Georgia’s cautious handling of unexpected budget windfall the right approach

“If something cannot go on forever,” the economist Herb Stein once said, “it will stop.”

This common-sense observation is nonetheless hard for some people to heed. Never more so than when they’re spending other people’s money.

Regular readers know that for as long as the state’s record budget surpluses have been piling up, I’ve been urging caution not only in how to use them but how long to expect them to last. It appears the party may be coming to an end sooner than many had hoped.

January revenues were just a click more than they’d been a year ago: up by 1.1%, or $32.9 million, to be exact. Matters are cheerier through the first seven months of the budget year: Total revenues are up by 5.6%, or just about $1 billion. And that, of course, is on top of the swollen revenues from a year ago that led to a surplus of more than $6 billion.

There are details within this monthly report to embolden optimists and pessimists alike. On the sunny side, corporate income tax revenues are almost double what they were a year ago, reflecting in part the still-strong state of Georgia’s producers, while consumers keep shopping and boosting sales tax revenues by double-digits. That $1 billion increase so far this year also comes despite a nearly $1.2 billion hole caused by Gov. Brian Kemp’s suspension of the motor fuel tax last year as gasoline prices surged. He lifted the suspension last month, so those funds should resume flowing into state coffers.

Then there are the clouds: Personal income taxes, the largest source of state revenues, were lower than in January 2022. Various components of those revenues (withholding payments, refunds issued, etc.) gyrated in diverging directions.

The coming months will tell an important tale, as the April tax filing deadline means annual revenues are back-loaded on the calendar.

One example of what observers will be watching for: Tax filers who enjoyed large capital gains in 2021 and paid them last year are unlikely to repeat that performance, given the stock-market slump of 2022. Jeff Dorfman, a University of Georgia professor who serves as the state’s fiscal economist, has said that alone could reduce revenues by $3 billion. We’ll begin to find out over the next few months.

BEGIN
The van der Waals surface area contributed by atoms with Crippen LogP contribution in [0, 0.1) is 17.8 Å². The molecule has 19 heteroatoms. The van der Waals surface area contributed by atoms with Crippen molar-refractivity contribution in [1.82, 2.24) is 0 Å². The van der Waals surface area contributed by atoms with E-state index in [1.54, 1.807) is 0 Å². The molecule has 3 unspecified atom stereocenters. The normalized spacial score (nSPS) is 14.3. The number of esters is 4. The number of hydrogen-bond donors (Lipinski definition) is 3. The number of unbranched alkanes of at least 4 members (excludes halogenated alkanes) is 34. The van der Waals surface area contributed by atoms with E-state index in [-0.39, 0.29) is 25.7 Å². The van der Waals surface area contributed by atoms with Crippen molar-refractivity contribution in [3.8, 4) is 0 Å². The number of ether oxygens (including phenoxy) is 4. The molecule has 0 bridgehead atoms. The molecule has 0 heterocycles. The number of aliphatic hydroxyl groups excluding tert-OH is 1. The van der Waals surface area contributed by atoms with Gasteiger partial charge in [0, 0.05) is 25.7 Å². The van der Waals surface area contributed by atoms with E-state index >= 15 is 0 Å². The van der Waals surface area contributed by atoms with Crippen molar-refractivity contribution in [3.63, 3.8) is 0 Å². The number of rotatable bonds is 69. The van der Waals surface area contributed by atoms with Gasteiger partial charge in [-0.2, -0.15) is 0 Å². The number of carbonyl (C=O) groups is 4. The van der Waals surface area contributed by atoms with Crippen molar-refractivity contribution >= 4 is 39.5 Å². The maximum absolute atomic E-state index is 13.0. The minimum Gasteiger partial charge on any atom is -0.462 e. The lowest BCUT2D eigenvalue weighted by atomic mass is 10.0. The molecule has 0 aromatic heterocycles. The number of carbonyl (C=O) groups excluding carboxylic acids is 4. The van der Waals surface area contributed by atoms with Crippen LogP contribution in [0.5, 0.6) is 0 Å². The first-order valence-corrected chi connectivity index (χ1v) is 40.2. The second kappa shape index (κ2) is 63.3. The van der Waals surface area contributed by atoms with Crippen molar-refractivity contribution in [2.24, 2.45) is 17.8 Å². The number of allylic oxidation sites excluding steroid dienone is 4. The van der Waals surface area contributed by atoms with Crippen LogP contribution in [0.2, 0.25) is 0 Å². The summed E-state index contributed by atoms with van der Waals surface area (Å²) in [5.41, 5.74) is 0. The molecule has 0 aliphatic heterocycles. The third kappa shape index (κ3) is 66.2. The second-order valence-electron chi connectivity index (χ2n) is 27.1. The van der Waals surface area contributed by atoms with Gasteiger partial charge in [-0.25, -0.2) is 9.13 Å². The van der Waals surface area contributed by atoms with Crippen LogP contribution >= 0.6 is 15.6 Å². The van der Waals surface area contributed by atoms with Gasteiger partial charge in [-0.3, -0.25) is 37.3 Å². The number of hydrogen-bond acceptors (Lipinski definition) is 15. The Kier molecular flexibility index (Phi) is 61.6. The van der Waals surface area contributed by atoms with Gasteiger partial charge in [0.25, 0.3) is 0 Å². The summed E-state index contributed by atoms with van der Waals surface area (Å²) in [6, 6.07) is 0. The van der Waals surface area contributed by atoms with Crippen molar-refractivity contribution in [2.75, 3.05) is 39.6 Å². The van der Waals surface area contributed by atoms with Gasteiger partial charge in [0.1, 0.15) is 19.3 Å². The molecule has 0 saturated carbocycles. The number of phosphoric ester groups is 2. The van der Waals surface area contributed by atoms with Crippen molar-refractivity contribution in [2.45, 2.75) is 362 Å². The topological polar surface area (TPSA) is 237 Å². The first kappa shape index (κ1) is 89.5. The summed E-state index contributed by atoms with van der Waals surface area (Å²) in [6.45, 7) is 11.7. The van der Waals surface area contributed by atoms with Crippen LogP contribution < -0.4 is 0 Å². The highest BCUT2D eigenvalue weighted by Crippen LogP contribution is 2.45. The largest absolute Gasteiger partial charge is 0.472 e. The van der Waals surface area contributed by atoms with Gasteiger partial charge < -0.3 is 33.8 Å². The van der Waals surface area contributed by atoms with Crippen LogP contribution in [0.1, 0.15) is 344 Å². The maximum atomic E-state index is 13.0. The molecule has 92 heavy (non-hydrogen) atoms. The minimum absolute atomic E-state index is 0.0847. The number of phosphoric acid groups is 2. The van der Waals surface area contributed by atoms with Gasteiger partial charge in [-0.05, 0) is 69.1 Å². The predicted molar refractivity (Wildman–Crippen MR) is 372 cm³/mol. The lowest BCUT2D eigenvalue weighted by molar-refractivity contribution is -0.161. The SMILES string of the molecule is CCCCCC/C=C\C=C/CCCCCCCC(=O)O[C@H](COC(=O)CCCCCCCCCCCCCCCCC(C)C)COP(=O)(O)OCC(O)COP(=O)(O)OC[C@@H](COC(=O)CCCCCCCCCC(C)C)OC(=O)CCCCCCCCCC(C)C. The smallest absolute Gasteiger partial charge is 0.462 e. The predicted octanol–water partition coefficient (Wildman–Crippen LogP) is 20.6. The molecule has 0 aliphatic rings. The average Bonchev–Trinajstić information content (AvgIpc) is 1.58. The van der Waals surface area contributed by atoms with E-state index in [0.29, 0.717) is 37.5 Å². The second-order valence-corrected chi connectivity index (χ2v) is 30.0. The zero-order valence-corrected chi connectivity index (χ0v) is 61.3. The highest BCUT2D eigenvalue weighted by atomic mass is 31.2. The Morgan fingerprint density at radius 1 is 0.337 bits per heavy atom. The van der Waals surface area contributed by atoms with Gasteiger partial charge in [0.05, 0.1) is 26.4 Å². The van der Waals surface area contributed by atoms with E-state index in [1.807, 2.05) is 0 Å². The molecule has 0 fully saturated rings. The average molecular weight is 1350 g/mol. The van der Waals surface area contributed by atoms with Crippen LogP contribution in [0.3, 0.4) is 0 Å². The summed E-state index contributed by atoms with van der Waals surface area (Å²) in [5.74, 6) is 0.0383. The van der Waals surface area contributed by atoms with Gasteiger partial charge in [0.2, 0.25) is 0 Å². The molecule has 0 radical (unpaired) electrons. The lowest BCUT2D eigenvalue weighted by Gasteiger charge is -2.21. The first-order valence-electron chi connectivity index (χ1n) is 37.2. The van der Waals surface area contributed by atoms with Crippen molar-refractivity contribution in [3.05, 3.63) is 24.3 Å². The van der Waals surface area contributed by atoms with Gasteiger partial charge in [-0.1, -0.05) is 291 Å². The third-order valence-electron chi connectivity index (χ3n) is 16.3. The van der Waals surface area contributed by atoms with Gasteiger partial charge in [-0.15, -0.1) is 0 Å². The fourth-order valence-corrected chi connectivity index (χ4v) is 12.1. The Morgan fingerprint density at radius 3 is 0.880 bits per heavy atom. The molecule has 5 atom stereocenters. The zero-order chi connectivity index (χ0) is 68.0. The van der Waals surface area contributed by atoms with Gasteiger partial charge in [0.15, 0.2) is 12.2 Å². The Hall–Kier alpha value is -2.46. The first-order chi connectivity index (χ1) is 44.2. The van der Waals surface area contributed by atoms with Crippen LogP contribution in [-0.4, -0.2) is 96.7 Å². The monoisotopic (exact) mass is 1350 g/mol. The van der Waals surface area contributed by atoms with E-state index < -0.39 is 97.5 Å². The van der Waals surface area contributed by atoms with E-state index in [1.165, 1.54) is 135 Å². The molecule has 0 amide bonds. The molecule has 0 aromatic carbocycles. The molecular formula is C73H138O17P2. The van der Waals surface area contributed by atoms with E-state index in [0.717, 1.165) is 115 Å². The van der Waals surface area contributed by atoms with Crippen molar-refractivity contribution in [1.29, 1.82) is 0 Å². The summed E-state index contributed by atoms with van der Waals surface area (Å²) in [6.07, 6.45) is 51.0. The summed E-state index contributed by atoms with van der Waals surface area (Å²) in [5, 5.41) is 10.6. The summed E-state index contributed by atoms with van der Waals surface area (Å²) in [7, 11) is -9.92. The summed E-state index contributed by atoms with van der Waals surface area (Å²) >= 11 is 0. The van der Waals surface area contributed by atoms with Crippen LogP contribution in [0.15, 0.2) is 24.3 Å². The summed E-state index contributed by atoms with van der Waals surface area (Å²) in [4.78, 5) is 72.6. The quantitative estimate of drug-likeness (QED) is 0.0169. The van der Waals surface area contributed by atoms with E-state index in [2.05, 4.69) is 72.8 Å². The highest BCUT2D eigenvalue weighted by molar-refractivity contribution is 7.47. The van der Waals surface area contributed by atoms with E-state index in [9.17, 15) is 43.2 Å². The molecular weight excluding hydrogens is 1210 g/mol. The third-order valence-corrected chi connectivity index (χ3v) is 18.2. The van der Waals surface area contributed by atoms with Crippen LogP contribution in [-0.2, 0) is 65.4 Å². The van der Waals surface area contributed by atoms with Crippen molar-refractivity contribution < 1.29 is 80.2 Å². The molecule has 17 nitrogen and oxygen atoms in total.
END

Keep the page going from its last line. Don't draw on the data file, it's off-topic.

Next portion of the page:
Failing to plan for revenues to come back to earth has already bitten states like California, which spent heavily last year thanks to a surplus of some $100 billion – only to ride the wave down to what is shaping up as a shortfall of more than $20 billion this year. 

In the most recent election campaign, voters heard from some candidates who touted big plans for Georgia’s own surplus, as if the good times would roll on forever. They wanted to use this one-time bounty to justify all manner of new, permanent government programs – or to grow existing ones, with Medicaid expansion most often mentioned.

Just three months after the election, it’s already clear that such plans would have gotten us into a budgetary jam.

The corollary to Herb Stein’s warning is the need to prepare for hard times before they arrive. Children are taught this lesson by Aesop’s fable, “The Ant and the Grasshopper”: During the days of plenty we make the decisions that will make life easier, or harder, when the lean days come.

But somewhere along the way to adulthood, some of them forget it.

Not that Georgia’s near future will necessarily be “lean.” State revenues ballooned by almost $10 billion between 2020 and 2022 – or about as much as they’d grown over the previous nine years. Current projections simply have them falling back down to the earlier trajectory of solid annual growth. 

When that happens, we’ll all be grateful for our state leaders’ prudent planning and cautious handling of an unexpected windfall. 

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